Programs set up in Laos to clear unexploded ordnance left over from heavy U.S. bombing during the Vietnam War are being hindered by shortfalls of funds from foreign donors, sources in the Southeast Asian country say.
Speaking to RFAs Lao Service, an official of the labor and social welfare department of Xieng Khouang province in northeastern Laos said that the work of UXO (unexploded ordnance) clearing teams in his province has now slowed due to severe cuts in support.
We need a lot of funding, the official said, speaking on condition of anonymity. This year we received only one million dollars, while usually we get at least two million.
We have difficult tasks to perform, like the clearing of forests, but we cant do this now because we dont have the people or the money to do the work, he said.
Also speaking to RFA, an official in Khammouane province in central Laos said that support for clearance efforts in his province was also cut in half this year, leaving the hiring of workers and purchase of badly needed equipment out of reach.
We now have only 160 workers, but we need at least 60 more to staff our teams, the official said, also speaking on condition he not be named.
Each of our teams needs 10 workers, along with equipment including six or seven metal detectors, a small truck, two lawnmowers, and a GPS system, the official said.
Our province usually receives two million dollars a year to support our work, but this year we got only a million.
Delays in pay
In Luang Prabang province in the northern part of the country, shortfalls of funds led recently to a three-month delay in the province's clearing teams being paid, sources in the province said.
We have not been paid for three months, from the first month to the third month of this year, a member of the provinces clearing team told RFA on April 1, adding, Were working for free now.
We dont know whats going on. All of this is decided by our higher-ups. There may be a problem with documentation, he said.
Speaking to RFA on April 10, an official in the provinces administration office said that all workers had now been paid, however.
They got paid yesterday, with everyone getting triple pay, he said.
A delay in the signing of a memorandum of understanding (MOU) between donor country Norway and the central government in Laos, which through its UXO Laos department distributes supporting funds to the provincial teams, had held up the workers pay, he said.
The old MOU expired in December 2018, he said. So from January to March, we were trying to negotiate another contract and sign a new MOU.
Equipment wears out
UXO Laos, the Lao national UXO clearance agency, is suffering a budget shortfall of $4.5 million for its work this year, according to reports in the government-tied newspaper Vientiane Times, with an official in the department telling RFA recently that at least $1.5 million is now needed for work in southern provinces like Sekong, Salavan, and Attapeu.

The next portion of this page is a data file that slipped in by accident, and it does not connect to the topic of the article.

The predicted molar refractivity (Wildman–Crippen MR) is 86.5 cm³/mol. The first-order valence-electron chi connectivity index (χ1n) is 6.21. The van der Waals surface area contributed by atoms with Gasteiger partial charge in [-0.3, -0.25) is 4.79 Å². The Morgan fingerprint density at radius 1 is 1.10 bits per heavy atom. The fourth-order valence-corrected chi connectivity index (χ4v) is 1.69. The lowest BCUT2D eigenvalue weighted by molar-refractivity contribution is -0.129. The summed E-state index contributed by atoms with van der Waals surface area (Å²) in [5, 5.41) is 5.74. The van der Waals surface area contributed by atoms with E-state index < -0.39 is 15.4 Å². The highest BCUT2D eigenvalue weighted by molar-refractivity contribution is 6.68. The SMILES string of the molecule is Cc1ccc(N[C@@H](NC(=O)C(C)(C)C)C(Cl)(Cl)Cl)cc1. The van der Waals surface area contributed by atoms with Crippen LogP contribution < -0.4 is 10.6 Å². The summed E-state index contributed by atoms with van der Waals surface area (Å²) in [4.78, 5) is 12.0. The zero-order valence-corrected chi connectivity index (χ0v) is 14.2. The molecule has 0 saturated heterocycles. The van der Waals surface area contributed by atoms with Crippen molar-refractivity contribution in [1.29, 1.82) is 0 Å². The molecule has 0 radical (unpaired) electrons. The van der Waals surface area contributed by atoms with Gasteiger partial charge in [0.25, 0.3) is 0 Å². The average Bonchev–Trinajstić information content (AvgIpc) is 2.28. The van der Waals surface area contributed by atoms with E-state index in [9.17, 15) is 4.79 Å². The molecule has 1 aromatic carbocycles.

The agency needs the money to buy new equipment and vehicles for clearing since the old ones have worn out, the official said.
Foreign donors have urged Laos to remove unexploded ordnance from up to 10,000 hectares this year, this year, the official said, adding, But because of the budget shortfall, well be able to clear only 3,500 hectares.
Speaking to RFA via teleconference on April 3, Jerry GuilbertChief of Programs for the U.S. State Departments Office of Weapons Removal and Abatementsaid that the U.S. committed $30 million last year to UXO clearance in Laos.
That $30 million we committed to Laos last year is actually the final tranche of the $90 million that the United States has committed over a three-year period back in 2016. So that $90 million deliverable [has been met], he said.
The U.S. Congress may provide an additional $30 million for Laos in the coming years, Guilbert said.
But regarding budget shortfalls, you can contact UXO Laos or the Lao government directly for more details, he said.
Thousands killed, injured
The U.S. military dropped more than two million tons of bombs on Laos over a nine-year period up to 1973 while attempting to disrupt the Vietcong supply line known as the Ho Chi Minh Trail during the Vietnam War.
Around 20,000 civilians are believed to have been killed or injured by explosives since the end of the war. Some 40 percent of the victims in the past 10 years have been children.
International assistance for bomb clearance in Laos began in earnest only about 20 years ago and experts believe that it will take many more decades to ensure that affected areas are safe.
Reported by RFAs Lao Service. Translated by Max Avary. Written in English by Richard Finney.
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